Peering at smartphones indoors and not playing outside is fuelling short-sightedness among young Londoners, a specialist at Moorfields Eye Hospital warned today. Annegret Dahlmann-Noor said progressive myopia — the worsening of young patients’ vision as they age — is twice as common in primary school children as it was 50 years ago. It has led to an increase in referrals from London’s optometrists for youngsters with short-sightedness.
Two London students have set their sights on killing off touts and counterfeit tickets. Annika Monari and Alan Vey, who met at Imperial College, have set up a start-up, Aventus, which gives tickets sold through its system a digital identity. It ensures that tickets can only be resold on the platform and counterfeits cannot be created. Organisers can also cap the resale price. Tickets are linked to the buyer via a picture of their face, credit card or other form of ID.
This is one of the final images of Saturn transmitted by Nasa’s Cassini satellite before it descended to its destruction today. The spacecraft, seen in an artist’s impression, has spent the past 20 years on its data-gathering mission. It ended its 70,000mph suicide dive at about 11.30am, burning up in the gas giant’s rings. Confirmation of its destruction was due to be beamed to Nasa’s deep-space antenna in Canberra, Australia.
Muck Rack makes it simple to find people, tweets, or articles that mention any name, keyword, company, hashtag etc. We've compiled this guide to help you make the most of your search.
Selecting a term
Start searching tweets, articles from media outlets, articles mentioned in tweets, journalists'
names, titles and bios with some suggested searches:
Companies or Topics (e.g. iPhone, Microsoft)
Phrases (e.g. "cloud computing") — use quotes to keep the terms together
Twitter handles (e.g. @username) — returns those who have mentioned or replied to
Names (e.g. "David Pogue")
Hashtags (e.g. #sxsw, #london2012)
Bio details (e.g. vegan, Olympics, father)
Muck Rack's Advanced Search allows for many boolean operators.
Find results that mention multiple specified terms, use AND or
+. For example, ensure each result contains both Elon Musk and Mark Zuckerberg by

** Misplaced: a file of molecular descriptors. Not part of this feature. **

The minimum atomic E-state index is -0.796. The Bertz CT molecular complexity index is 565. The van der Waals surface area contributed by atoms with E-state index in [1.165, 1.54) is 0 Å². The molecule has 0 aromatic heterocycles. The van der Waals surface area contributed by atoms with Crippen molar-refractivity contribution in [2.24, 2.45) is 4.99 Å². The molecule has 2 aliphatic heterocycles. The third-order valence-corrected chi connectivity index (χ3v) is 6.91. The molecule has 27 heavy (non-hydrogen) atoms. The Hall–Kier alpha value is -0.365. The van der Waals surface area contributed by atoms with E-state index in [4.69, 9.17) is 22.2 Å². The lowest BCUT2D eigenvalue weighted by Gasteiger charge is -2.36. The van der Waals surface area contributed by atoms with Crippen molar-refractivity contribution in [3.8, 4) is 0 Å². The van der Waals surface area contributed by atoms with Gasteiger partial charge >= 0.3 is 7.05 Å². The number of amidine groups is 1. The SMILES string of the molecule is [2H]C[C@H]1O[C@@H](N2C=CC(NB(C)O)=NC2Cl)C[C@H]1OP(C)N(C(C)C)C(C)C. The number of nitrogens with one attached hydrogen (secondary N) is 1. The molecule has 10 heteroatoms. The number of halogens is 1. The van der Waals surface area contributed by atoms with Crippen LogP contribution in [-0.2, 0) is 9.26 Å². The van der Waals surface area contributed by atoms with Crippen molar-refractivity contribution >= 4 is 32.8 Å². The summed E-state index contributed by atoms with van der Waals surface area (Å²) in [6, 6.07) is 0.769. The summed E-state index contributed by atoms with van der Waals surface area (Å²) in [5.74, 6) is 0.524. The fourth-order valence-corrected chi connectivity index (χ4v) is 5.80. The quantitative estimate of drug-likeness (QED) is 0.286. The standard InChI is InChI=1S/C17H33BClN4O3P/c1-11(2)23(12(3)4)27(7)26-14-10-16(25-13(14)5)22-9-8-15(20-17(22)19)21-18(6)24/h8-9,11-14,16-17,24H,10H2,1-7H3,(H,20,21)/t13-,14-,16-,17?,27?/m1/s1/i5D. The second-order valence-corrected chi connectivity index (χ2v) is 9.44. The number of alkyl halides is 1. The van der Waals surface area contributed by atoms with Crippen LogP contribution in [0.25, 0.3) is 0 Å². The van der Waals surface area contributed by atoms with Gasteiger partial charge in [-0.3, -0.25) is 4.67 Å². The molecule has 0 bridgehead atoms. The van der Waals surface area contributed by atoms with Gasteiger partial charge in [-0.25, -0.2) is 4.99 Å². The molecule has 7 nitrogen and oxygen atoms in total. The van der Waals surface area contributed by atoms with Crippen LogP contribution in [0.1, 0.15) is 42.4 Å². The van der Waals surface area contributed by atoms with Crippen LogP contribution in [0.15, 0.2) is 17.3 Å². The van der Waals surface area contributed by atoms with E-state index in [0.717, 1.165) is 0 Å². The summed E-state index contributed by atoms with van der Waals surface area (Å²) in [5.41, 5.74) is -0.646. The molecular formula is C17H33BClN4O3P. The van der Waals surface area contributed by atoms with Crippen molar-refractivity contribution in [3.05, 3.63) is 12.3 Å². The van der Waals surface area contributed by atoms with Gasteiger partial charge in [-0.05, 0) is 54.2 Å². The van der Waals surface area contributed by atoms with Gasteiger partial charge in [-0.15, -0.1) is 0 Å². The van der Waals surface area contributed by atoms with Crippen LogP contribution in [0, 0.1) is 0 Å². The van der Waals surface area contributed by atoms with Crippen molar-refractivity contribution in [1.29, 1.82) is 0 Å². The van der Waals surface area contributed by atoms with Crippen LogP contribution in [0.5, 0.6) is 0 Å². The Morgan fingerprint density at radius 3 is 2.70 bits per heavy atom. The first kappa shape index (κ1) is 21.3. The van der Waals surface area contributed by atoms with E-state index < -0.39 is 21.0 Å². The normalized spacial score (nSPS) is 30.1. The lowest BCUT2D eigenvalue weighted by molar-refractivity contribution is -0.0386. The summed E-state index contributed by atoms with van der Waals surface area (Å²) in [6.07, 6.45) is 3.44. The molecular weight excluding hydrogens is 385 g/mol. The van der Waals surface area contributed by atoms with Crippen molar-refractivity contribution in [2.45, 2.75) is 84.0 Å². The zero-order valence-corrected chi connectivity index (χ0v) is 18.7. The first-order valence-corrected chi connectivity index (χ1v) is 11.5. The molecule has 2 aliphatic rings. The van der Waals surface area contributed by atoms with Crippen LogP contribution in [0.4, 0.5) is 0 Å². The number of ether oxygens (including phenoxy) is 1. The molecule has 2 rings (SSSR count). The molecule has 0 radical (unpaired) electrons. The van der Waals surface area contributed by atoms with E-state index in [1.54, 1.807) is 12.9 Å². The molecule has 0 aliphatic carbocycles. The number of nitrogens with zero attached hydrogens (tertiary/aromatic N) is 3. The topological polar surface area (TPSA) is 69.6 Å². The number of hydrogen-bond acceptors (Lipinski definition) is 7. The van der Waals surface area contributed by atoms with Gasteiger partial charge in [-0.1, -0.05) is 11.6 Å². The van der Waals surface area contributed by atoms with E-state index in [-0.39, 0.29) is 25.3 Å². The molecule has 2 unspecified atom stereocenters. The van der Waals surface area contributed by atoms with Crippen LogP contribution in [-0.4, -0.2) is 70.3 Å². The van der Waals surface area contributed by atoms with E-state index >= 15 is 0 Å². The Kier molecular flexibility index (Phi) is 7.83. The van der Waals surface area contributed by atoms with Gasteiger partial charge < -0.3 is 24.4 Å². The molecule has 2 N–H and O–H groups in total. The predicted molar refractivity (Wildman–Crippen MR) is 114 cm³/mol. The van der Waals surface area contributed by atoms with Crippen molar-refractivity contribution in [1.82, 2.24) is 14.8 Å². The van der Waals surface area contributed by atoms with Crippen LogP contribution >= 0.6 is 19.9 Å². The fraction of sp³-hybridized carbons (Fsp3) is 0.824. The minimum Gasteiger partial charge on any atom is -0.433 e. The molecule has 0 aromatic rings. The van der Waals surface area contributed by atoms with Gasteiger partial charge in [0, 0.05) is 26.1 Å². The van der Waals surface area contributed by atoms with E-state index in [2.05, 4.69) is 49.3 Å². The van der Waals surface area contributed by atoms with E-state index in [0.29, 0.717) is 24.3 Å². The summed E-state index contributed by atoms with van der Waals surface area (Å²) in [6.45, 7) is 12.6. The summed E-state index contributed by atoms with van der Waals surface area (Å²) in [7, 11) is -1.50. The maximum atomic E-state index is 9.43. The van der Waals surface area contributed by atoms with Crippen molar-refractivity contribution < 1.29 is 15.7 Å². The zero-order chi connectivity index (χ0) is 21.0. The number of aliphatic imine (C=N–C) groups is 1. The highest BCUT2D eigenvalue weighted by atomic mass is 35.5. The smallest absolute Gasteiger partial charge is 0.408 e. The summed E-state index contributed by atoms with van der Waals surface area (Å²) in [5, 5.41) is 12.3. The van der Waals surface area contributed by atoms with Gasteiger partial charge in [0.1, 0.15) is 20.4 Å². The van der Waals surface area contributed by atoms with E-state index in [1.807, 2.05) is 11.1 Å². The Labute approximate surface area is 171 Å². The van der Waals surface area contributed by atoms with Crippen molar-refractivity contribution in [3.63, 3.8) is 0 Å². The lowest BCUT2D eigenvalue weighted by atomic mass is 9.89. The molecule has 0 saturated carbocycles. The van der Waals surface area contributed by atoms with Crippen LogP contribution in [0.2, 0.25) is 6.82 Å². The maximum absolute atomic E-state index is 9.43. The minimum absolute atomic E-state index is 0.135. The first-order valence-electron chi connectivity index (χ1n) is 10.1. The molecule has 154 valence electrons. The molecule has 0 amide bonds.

searching Obama AND Romney or Obama + Romney.
Use the operators OR or , to broaden your search when you'd like either of
multiple terms to appear in results. (This is the default behavior of our search when no operators
are used.) For example, search for democrat OR republican to find results that refer to
Democrats and/or Republicans.
Use NOT or - to subtract results from your search. For
example, searching Disney will yield results about the Walt Disney Company as well as Walt Disney
World Resort. To exclude mentions of Disney World, search for Disney -World or Disney
When using one of these operators with a phrase, enclose it in quotation marks. For example, you can
find results about smartphones excluding Apple's iPhone 4S by searching smartphone -"iPhone
Exact case matching or punctuation
If you're searching for a brand name or keyword that relies on specific punctuation marks or capitalization, you can
find results that match your exact query by adding matchcase: before the keyword you're searching for, like matchcase:E*TRADE .
Use parentheses to separate multiple
boolean phrases. For example, to find journalists talking about having fun in Disney World or
Disneyland, search for ("disney world" OR disneyland) AND fun.
An asterisk can be used to search for any variation of a root word truncated by the asterisk. For example, searching for admin* will return results for administrator, administration, administer, administered, etc.
A near operator is an AND operator where you can control the distance between the words. You can vary the distance the near operation uses by adding a forward slash and number (between 0-99) such as strawberries NEAR/10 "whipped cream", which means the strawberries must exist within 10 words of "whipped cream".